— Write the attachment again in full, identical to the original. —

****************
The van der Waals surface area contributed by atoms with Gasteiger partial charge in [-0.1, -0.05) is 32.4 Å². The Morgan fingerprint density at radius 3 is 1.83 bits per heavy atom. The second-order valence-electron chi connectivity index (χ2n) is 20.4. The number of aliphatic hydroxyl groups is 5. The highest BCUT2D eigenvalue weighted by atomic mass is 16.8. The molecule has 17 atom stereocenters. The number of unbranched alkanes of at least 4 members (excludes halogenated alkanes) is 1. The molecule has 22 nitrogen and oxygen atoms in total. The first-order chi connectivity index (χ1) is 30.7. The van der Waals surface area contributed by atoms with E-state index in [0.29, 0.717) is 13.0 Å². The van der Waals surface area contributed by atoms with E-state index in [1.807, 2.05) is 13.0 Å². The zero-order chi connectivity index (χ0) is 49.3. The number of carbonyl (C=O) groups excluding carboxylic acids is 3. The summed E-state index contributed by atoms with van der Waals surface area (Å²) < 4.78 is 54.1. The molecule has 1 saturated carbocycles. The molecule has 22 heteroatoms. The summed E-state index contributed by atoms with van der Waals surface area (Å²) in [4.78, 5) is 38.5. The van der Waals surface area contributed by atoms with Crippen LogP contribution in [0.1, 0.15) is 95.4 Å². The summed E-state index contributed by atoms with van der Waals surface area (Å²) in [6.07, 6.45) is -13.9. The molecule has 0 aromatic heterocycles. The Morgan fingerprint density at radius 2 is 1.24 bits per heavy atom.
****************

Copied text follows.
The van der Waals surface area contributed by atoms with Gasteiger partial charge in [-0.1, -0.05) is 32.4 Å². The Morgan fingerprint density at radius 3 is 1.83 bits per heavy atom. The second-order valence-electron chi connectivity index (χ2n) is 20.4. The number of aliphatic hydroxyl groups is 5. The highest BCUT2D eigenvalue weighted by atomic mass is 16.8. The molecule has 17 atom stereocenters. The number of unbranched alkanes of at least 4 members (excludes halogenated alkanes) is 1. The molecule has 22 nitrogen and oxygen atoms in total. The first-order chi connectivity index (χ1) is 30.7. The van der Waals surface area contributed by atoms with E-state index in [0.29, 0.717) is 13.0 Å². The van der Waals surface area contributed by atoms with E-state index in [1.807, 2.05) is 13.0 Å². The zero-order chi connectivity index (χ0) is 49.3. The number of carbonyl (C=O) groups excluding carboxylic acids is 3. The summed E-state index contributed by atoms with van der Waals surface area (Å²) < 4.78 is 54.1. The molecule has 1 saturated carbocycles. The molecule has 22 heteroatoms. The summed E-state index contributed by atoms with van der Waals surface area (Å²) in [4.78, 5) is 38.5. The van der Waals surface area contributed by atoms with Crippen LogP contribution in [0.1, 0.15) is 95.4 Å². The summed E-state index contributed by atoms with van der Waals surface area (Å²) in [6.07, 6.45) is -13.9. The molecule has 0 aromatic heterocycles. The Morgan fingerprint density at radius 2 is 1.24 bits per heavy atom.